How to Bake a Cake

New to baking? Learn the basics of how to make a cake in this video. Our pastry chef shares the insider baking tips that ensure a perfect cake every time.

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Up next in How to Decorate a Cake (21 videos)

Sure, your homemade cakes are delicious, but do they look as good as they taste? In these videos, pastry chef Amanda Oakleaf demonstrates how to put finishing touches on cakes that make them look like they came straight from the bakery. She'll teach you how to airbrush a cake; cover it with fondant; make sugar flowers; create a baby figurine cake topper; make a fondant ribbon and bow; and much more. The step-by-step instructions make them easy to master.

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Hi, my name is Amanda Oakleaf. I am owner, head baker, decorator of Amanda Oakleaf Cakes in Winthrop, Massachusetts where we do custom cakes of all kinds -- wedding cakes, birthday cakes, sculpted cakes. Anything you can think of we can make it into a cake. And today I will be talking to you about cake decorating. So, when baking a cake, it's good to know what basic ingredients you need. If you have a recipe, the main ingredients should be flour, sugar, eggs, milk, and then, of course, the butter or the oil. The eggs in the cake provide the structure. They're emulsifiers in the recipe. They bond the liquid ingredients with the dry ingredients; and form the structure of the strength of the cake. Also, in that group are the flours. The flour also provide strength. Usually, cake with cake flour is a more delicate cake, more fluffy; whereas, a cake with all purpose flour will have a cake texture that's more course, more tight. And then milk in the ingredients will moisten up the cake and kind of loosen the batter, get it flowing. And the fat is where moisture comes in, whether you have oil or butter. If you have butter your recipe probably calls for the creaming method; where you cream the butter and the sugar together. And you would want to do that for at least five minutes, so that the butter and sugar create air pockets inside. The longer they whip the more air pockets you'll have and the fluffier cake in the end. So, spend the time to whip the sugar and butter together; that way your end result will be better. And then, from there, you would add the eggs. Adding the eggs one at a time, will allow the eggs to be fully incorporated and keep the batter from getting too wet too quickly. And then from there you would alternate the flour and the milk. And you don't want to be add those too quickly either. You want everything to be incorporated slowly. That way the batter is evenly incorporated. So, a little bit of flour, a little bit of milk; alternate it until everything's mixed in. And then, save the flour for the last. Once everything's mixed together, then you want to pour it in the pans and bake it up. When you bake it, you want to make sure to keep it in the middle of the oven. That way it's not too close to the heat on the bottom. And then bake it up until; when you press the center, if you leave a finger mark and it sinks, the batter's still liquid inside. So, make sure to bake it a little longer. If you could insert a toothpick into the middle and the batter sticks to the toothpick, it's not done either. So, those are two ways to check it. If you press it and it kind of bounces back, the cake then is done. Take it out of the oven. And that's the basics of baking.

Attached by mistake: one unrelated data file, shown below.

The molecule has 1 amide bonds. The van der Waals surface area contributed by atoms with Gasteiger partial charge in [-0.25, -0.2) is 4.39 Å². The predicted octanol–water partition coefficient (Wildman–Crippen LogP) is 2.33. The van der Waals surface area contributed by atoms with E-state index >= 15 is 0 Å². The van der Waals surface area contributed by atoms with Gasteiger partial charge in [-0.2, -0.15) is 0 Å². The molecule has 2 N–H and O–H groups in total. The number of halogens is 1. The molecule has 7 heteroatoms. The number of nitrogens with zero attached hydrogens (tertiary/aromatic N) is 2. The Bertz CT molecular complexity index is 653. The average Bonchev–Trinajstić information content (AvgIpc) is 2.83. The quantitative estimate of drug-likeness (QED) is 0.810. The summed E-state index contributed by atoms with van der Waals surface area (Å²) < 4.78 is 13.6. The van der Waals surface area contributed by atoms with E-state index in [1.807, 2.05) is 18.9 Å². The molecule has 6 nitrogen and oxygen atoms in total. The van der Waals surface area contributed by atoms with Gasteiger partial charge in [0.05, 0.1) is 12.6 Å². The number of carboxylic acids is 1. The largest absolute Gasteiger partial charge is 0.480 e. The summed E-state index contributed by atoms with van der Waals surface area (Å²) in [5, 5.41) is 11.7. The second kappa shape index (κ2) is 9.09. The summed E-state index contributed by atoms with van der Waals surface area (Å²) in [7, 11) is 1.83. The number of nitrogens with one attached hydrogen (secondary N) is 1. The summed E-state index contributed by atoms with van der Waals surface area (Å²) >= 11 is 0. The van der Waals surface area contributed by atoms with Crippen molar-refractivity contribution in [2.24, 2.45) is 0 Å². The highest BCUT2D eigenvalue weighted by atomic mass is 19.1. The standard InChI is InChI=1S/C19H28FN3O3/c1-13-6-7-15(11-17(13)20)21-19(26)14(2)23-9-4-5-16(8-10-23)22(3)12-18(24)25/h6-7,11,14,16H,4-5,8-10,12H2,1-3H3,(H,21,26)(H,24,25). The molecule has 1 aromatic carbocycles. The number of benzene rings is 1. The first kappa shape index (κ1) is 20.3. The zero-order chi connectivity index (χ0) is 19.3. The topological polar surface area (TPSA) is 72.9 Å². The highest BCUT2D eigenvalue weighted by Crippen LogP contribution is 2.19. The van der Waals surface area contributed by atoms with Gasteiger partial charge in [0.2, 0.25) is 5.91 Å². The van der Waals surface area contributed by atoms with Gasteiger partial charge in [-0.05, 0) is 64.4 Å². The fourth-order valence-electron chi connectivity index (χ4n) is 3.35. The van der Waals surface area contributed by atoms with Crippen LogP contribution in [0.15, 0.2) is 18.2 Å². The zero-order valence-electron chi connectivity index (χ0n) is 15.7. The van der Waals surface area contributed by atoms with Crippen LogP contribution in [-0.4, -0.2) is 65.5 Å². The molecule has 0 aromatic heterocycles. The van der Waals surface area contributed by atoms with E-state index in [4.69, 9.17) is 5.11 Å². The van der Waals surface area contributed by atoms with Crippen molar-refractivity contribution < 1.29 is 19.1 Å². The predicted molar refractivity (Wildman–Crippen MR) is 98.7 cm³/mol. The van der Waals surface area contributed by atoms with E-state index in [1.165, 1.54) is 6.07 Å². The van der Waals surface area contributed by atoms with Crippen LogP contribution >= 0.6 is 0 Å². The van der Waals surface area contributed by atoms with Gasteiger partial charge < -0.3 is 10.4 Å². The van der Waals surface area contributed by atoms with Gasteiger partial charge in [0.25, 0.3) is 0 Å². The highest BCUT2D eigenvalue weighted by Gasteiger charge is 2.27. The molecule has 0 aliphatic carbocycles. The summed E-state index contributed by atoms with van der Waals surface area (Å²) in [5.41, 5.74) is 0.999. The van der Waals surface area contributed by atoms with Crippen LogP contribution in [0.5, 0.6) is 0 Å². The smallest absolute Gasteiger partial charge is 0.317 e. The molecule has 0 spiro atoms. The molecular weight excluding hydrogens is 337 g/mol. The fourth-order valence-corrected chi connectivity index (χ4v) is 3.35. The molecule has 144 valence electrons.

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  • Amanda Oakleaf

    Amanda is the owner of Oakleaf Cakes in Boston, Massachusetts, which she founded in 2008. Amanda was a competitor on the Food Network Cake Challenge and her work can be seen in many magazines and publications across the country. Having been formally trained as an oil painter at the Massachusetts College of Art and Design, Amanda approaches cake creation like any other art form -- except, of course, that her artworks are delicious.